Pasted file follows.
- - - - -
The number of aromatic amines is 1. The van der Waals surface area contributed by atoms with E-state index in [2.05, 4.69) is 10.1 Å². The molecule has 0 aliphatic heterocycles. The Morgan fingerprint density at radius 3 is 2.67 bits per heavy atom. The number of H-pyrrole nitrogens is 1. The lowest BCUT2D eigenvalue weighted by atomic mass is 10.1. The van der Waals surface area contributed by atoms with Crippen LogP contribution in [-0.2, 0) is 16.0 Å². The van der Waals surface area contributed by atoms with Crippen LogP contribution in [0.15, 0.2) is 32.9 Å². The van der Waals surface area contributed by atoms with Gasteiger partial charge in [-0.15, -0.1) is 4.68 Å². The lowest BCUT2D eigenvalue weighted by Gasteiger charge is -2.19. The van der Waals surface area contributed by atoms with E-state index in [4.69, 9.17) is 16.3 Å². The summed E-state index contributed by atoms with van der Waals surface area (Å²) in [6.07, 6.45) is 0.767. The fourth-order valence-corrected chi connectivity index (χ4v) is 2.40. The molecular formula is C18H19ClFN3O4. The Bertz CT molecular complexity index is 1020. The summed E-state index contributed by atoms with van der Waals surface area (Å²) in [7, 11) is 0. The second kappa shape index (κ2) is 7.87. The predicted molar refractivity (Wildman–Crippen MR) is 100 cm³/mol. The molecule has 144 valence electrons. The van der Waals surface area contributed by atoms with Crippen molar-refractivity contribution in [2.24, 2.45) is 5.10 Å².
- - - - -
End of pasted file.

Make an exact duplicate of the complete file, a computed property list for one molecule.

The number of aromatic amines is 1. The van der Waals surface area contributed by atoms with E-state index in [2.05, 4.69) is 10.1 Å². The molecule has 0 aliphatic heterocycles. The Morgan fingerprint density at radius 3 is 2.67 bits per heavy atom. The number of H-pyrrole nitrogens is 1. The lowest BCUT2D eigenvalue weighted by atomic mass is 10.1. The van der Waals surface area contributed by atoms with Crippen LogP contribution in [-0.2, 0) is 16.0 Å². The van der Waals surface area contributed by atoms with Crippen LogP contribution in [0.15, 0.2) is 32.9 Å². The van der Waals surface area contributed by atoms with Gasteiger partial charge in [-0.15, -0.1) is 4.68 Å². The lowest BCUT2D eigenvalue weighted by Gasteiger charge is -2.19. The van der Waals surface area contributed by atoms with E-state index in [4.69, 9.17) is 16.3 Å². The summed E-state index contributed by atoms with van der Waals surface area (Å²) in [6.07, 6.45) is 0.767. The fourth-order valence-corrected chi connectivity index (χ4v) is 2.40. The molecular formula is C18H19ClFN3O4. The Bertz CT molecular complexity index is 1020. The summed E-state index contributed by atoms with van der Waals surface area (Å²) in [7, 11) is 0. The second kappa shape index (κ2) is 7.87. The predicted molar refractivity (Wildman–Crippen MR) is 100 cm³/mol. The molecule has 144 valence electrons. The van der Waals surface area contributed by atoms with Crippen molar-refractivity contribution in [2.24, 2.45) is 5.10 Å².